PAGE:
do not know whether agencies followed NIST guidelines before selling 
their used tapes. According to officials at the company that buys tapes 
from the government, it sanitizes most tapes using the degaussing 
process before certifying and reselling them. However, its process for 
erasing tapes differs when processing tapes that contain servo tracks. 
These formats (e.g., LTO2 and 9840 tapes) cannot be degaussed without 
rendering the tape unusable; tapes with servo tracks must be sanitized 
using the less thorough overwriting process. Furthermore, company 
officials told us that they strip the labels from used tapes before 
sanitizing them and that it is therefore impossible to know whether any 
used tape purchased from the company had originated with the federal 
government.

To find out whether tapes sold by this company could contain 
recoverable data, we obtained and tested 12 used tapes from this 
company.[Footnote 2] It is important to emphasize that there was no way 
to know whether we had obtained tapes that originated with the 
government--our intent was to test whether the tapes containing servo 
tracks could contain data after overwriting. While four of these tapes-
-two LTO2 and two 9840 tapes--contained servo tracks, the others did 
not. The first phase of our test was to use standard commercially 
available equipment to read the tapes. We could not find any data on 
the tapes using this method. Continuing with commercially available 
equipment, we then used several standard data recovery techniques and 
commands to attempt to access data on the tapes. After 2 days of work 
we could not find any data on the tapes using this method. The final 
phase of our test was to use specialized diagnostic equipment, custom 
programming, and forensic analysis. After 5 business days, we were able 
to recover small amounts of data (including information related to 
graphic files) from the four tapes containing servo tracks--LT02 and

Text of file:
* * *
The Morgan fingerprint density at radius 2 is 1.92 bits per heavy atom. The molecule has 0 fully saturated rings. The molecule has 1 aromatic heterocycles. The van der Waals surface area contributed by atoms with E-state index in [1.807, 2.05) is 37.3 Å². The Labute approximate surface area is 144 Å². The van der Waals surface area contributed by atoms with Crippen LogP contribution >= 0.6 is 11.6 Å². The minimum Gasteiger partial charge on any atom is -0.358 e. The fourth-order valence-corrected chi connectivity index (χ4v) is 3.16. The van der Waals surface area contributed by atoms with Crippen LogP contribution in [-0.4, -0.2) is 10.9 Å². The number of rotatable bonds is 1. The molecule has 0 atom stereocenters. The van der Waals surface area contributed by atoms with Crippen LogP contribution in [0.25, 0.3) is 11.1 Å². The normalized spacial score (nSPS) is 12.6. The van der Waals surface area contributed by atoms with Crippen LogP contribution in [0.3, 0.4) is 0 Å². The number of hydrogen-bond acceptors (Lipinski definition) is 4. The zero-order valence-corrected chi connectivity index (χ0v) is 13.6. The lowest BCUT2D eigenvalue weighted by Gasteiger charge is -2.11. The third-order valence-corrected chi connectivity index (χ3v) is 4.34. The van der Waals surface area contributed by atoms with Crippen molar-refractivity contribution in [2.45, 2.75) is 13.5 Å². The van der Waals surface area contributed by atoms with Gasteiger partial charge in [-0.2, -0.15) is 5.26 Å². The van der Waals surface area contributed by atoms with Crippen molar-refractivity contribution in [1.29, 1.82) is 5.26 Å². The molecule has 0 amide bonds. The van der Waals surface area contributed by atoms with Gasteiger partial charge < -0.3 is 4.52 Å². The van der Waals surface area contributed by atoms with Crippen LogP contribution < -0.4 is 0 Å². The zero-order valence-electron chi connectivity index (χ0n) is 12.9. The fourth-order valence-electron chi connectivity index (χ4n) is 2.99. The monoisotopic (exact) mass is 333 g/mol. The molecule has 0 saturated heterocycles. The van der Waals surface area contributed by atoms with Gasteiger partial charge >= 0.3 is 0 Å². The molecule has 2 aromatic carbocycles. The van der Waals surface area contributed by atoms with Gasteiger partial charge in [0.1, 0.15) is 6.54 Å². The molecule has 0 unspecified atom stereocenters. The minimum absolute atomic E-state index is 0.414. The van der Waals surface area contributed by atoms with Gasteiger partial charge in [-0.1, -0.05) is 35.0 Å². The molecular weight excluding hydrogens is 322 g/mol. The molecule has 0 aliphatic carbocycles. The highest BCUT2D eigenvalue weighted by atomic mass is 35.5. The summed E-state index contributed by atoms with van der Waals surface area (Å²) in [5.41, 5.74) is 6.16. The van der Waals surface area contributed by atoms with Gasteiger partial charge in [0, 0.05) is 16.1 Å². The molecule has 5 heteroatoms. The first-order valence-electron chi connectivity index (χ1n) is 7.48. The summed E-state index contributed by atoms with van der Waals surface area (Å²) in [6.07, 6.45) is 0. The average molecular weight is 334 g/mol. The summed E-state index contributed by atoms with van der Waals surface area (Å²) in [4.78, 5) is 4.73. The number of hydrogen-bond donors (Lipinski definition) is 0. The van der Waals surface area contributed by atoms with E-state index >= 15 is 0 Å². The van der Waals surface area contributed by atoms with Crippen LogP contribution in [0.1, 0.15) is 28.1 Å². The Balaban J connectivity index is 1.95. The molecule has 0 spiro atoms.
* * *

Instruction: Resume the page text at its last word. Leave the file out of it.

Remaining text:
9840 tapes. The data we recovered were incomprehensible and we could 
not confirm whether or not any of the tapes had originated from the 
federal government based on the data. We are aware that further work 
could have been performed to attempt to recover data from these tapes, 
however, this work would have represented a very expensive, intensive 
effort spanning months and, potentially, years.

Conclusion:

Based on the limited scope of work we performed, we conclude that the 
selling of used magnetic tapes by the government represents a low 
security risk, especially if government agencies comply with NIST 
guidelines in sanitizing their tapes. Even if some data were 
recoverable from some tape formats that had been overwritten to 
preserve their servo tracks, the data may not be complete or even 
decipherable. Generally this investigation does raise some questions 
about the lack of oversight regarding the sanitization or disposal of 
used magnetic tapes by agencies. However, the scope of our 
investigation was not large enough to project our conclusions beyond 
the tape formats we investigated.

This report will be available at no charge on our Web site at 
[hyperlink, http://www.gao.gov]. If you or your staff have any 
questions about this report, please contact me at (202) 512-7455 or 
kutzg@gao.gov. Contact points for our Offices of Public Affairs and 
Congressional Relations may be found on the last page of this report. 
GAO staff who made major contributions to this report include John 
Ryan, Assistant Director; Monica Perez Antatalio, Paul Desaulniers, 
Matthew Harris, Hal Lewis, Andrew McIntosh, Kevin Metcalfe, and Kristen 
Plungas.

Signed by:

Gregory D. Kutz:
Managing Director, Forensic Audits and Special Investigations:

Signed by: 

Keith Rhodes:
Chief Technologist:

(192240)

[End of section]

FOOTNOTES

[1] According to its Web site, NIST is a nonregulatory federal agency 
that promotes U.S. innovation and industrial competitiveness by 
advancing measurement science, standards, and technology in ways that 
enhance economic security and improve quality of life. For this report 
we referred to NIST, Guidelines for Media Sanitization, Special 
Publication 800-88 (Washington, D.C.: Sept. 2006). These guidelines do 
not apply to classified data.

[2] We obtained a total of 12 tapes--2 of each of the LTO2, 9840, 3480, 
3490E, 3590, and 3590E formats.